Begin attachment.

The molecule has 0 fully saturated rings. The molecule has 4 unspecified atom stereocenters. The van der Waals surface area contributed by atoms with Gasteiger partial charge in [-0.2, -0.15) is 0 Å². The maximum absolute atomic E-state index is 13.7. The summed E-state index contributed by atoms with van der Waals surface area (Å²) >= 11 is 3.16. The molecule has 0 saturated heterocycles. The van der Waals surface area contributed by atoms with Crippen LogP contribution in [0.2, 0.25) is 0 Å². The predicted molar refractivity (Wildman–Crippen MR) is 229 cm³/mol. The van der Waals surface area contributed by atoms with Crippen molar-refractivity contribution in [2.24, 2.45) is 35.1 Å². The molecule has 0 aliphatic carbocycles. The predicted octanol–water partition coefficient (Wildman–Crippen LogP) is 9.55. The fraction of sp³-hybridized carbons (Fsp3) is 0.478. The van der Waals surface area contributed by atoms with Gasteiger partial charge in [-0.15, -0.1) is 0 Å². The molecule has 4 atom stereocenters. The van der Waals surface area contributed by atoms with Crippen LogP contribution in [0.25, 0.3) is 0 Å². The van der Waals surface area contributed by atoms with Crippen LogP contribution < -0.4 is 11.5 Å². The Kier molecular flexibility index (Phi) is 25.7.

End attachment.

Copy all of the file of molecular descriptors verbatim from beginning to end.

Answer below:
The molecule has 0 fully saturated rings. The molecule has 4 unspecified atom stereocenters. The van der Waals surface area contributed by atoms with Gasteiger partial charge in [-0.2, -0.15) is 0 Å². The maximum absolute atomic E-state index is 13.7. The summed E-state index contributed by atoms with van der Waals surface area (Å²) >= 11 is 3.16. The molecule has 0 saturated heterocycles. The van der Waals surface area contributed by atoms with Crippen LogP contribution in [0.2, 0.25) is 0 Å². The predicted molar refractivity (Wildman–Crippen MR) is 229 cm³/mol. The van der Waals surface area contributed by atoms with Crippen molar-refractivity contribution in [2.24, 2.45) is 35.1 Å². The molecule has 0 aliphatic carbocycles. The predicted octanol–water partition coefficient (Wildman–Crippen LogP) is 9.55. The fraction of sp³-hybridized carbons (Fsp3) is 0.478. The van der Waals surface area contributed by atoms with Gasteiger partial charge in [-0.15, -0.1) is 0 Å². The molecule has 4 atom stereocenters. The van der Waals surface area contributed by atoms with Crippen LogP contribution in [0.25, 0.3) is 0 Å². The van der Waals surface area contributed by atoms with Crippen LogP contribution < -0.4 is 11.5 Å². The Kier molecular flexibility index (Phi) is 25.7.